London: Finance Minister P Chidambaram’s proposal to impose a blanket ban on trading in food futures in India to contain prices has drawn sharp criticism from economists, one of whom described the move as a “political gimmick.”
Chidambaram, speaking at Asian Development Bank’s annual meeting in Madrid on Monday, said that “the pressure is to suspend a few more food articles. If rightly or wrongly, people perceive that commodity futures trading is contributing to a speculation-driven rise in prices, then in a democracy you will have to heed that voice.”
His remarks reportedly drew a strong rebuke from two senior India-born officials of the ADB, highlighting concerns among international institutions that costlier food is leading to trade protectionism and new market distortions.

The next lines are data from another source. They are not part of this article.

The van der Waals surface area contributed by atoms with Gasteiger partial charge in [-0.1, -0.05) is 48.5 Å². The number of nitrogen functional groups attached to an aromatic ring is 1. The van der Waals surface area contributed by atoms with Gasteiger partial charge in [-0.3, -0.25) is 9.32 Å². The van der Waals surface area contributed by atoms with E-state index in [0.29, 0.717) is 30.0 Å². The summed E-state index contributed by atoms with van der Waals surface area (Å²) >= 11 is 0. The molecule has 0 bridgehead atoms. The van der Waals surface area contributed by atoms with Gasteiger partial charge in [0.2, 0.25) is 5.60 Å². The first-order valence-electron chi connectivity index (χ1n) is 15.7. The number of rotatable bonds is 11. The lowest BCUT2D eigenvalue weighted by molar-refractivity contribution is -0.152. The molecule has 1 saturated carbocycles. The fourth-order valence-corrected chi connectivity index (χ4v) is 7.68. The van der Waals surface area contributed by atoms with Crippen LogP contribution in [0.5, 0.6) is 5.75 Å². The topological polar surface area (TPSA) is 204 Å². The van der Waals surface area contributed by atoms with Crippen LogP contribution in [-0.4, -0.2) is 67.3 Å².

Rajat Nag, ADB managing director-general, told the Financial Times that trading restrictions “send the wrong signal and are just not productive.”
Ifzal Ali, ADB chief economist, described banning futures trading as “a political gimmick”.
The Financial Times reported from Madrid that the proposal highlights growing concerns in Asia over the role of hedge funds and financial markets in the recent surge in commodities prices.
In India, inflation is ruling at 7.57 per cent for the week ended April 19 mainly due to costlier food items, as per the latest government figures.
India does not allow futures trading -- trading at a set price for delivery by a fixed date in future -- in four food items including rice and wheat and has stopped exports of certain commodities.